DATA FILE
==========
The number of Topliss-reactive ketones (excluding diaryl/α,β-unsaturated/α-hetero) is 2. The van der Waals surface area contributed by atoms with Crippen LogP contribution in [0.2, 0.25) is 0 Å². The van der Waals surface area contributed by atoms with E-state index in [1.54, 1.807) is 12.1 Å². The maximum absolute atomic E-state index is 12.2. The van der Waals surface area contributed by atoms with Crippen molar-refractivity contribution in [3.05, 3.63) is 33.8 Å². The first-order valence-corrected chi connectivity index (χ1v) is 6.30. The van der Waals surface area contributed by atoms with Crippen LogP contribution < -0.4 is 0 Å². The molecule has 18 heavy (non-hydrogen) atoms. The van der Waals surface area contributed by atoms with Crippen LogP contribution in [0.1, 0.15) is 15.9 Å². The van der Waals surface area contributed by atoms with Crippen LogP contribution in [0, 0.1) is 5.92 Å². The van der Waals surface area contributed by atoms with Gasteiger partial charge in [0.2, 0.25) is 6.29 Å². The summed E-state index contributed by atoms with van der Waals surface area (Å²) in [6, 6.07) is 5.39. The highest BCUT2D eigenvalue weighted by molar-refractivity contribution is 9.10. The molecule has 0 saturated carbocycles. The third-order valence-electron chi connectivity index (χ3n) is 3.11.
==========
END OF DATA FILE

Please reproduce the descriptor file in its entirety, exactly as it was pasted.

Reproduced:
The number of Topliss-reactive ketones (excluding diaryl/α,β-unsaturated/α-hetero) is 2. The van der Waals surface area contributed by atoms with Crippen LogP contribution in [0.2, 0.25) is 0 Å². The van der Waals surface area contributed by atoms with E-state index in [1.54, 1.807) is 12.1 Å². The maximum absolute atomic E-state index is 12.2. The van der Waals surface area contributed by atoms with Crippen molar-refractivity contribution in [3.05, 3.63) is 33.8 Å². The first-order valence-corrected chi connectivity index (χ1v) is 6.30. The van der Waals surface area contributed by atoms with Crippen LogP contribution < -0.4 is 0 Å². The molecule has 18 heavy (non-hydrogen) atoms. The van der Waals surface area contributed by atoms with Crippen LogP contribution in [0.1, 0.15) is 15.9 Å². The van der Waals surface area contributed by atoms with Crippen LogP contribution in [0, 0.1) is 5.92 Å². The van der Waals surface area contributed by atoms with Gasteiger partial charge in [0.2, 0.25) is 6.29 Å². The summed E-state index contributed by atoms with van der Waals surface area (Å²) in [6, 6.07) is 5.39. The highest BCUT2D eigenvalue weighted by molar-refractivity contribution is 9.10. The molecule has 0 saturated carbocycles. The third-order valence-electron chi connectivity index (χ3n) is 3.11.